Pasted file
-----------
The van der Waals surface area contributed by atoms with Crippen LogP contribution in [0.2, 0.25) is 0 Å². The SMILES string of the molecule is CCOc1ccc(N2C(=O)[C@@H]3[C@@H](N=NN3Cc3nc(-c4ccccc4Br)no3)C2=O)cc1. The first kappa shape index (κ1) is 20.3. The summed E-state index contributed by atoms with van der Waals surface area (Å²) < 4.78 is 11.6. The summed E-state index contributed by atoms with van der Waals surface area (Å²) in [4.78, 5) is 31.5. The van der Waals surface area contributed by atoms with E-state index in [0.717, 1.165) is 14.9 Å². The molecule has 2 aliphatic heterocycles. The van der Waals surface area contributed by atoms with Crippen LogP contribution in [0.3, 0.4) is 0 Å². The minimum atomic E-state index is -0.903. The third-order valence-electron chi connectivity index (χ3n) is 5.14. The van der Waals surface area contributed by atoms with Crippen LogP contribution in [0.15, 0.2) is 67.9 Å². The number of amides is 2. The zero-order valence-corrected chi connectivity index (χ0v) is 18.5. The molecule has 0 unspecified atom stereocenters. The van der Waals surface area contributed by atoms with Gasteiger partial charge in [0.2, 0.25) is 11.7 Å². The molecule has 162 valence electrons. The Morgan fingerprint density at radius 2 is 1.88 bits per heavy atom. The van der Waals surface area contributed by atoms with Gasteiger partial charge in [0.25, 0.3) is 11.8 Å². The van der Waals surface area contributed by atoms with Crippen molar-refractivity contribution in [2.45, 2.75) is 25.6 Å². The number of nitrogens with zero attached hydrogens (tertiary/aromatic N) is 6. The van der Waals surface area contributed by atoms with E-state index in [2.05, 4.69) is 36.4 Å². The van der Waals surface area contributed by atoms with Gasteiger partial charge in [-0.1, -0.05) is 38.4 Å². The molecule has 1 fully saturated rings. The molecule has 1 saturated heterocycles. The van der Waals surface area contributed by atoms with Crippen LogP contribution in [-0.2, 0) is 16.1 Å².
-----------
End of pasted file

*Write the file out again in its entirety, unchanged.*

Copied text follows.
The van der Waals surface area contributed by atoms with Crippen LogP contribution in [0.2, 0.25) is 0 Å². The SMILES string of the molecule is CCOc1ccc(N2C(=O)[C@@H]3[C@@H](N=NN3Cc3nc(-c4ccccc4Br)no3)C2=O)cc1. The first kappa shape index (κ1) is 20.3. The summed E-state index contributed by atoms with van der Waals surface area (Å²) < 4.78 is 11.6. The summed E-state index contributed by atoms with van der Waals surface area (Å²) in [4.78, 5) is 31.5. The van der Waals surface area contributed by atoms with E-state index in [0.717, 1.165) is 14.9 Å². The molecule has 2 aliphatic heterocycles. The van der Waals surface area contributed by atoms with Crippen LogP contribution in [0.3, 0.4) is 0 Å². The minimum atomic E-state index is -0.903. The third-order valence-electron chi connectivity index (χ3n) is 5.14. The van der Waals surface area contributed by atoms with Crippen LogP contribution in [0.15, 0.2) is 67.9 Å². The number of amides is 2. The zero-order valence-corrected chi connectivity index (χ0v) is 18.5. The molecule has 0 unspecified atom stereocenters. The van der Waals surface area contributed by atoms with Gasteiger partial charge in [0.2, 0.25) is 11.7 Å². The molecule has 162 valence electrons. The Morgan fingerprint density at radius 2 is 1.88 bits per heavy atom. The van der Waals surface area contributed by atoms with Gasteiger partial charge in [0.25, 0.3) is 11.8 Å². The van der Waals surface area contributed by atoms with Crippen molar-refractivity contribution in [2.45, 2.75) is 25.6 Å². The number of nitrogens with zero attached hydrogens (tertiary/aromatic N) is 6. The van der Waals surface area contributed by atoms with E-state index in [2.05, 4.69) is 36.4 Å². The van der Waals surface area contributed by atoms with Gasteiger partial charge in [-0.1, -0.05) is 38.4 Å². The molecule has 1 fully saturated rings. The molecule has 1 saturated heterocycles. The van der Waals surface area contributed by atoms with Crippen LogP contribution in [-0.2, 0) is 16.1 Å².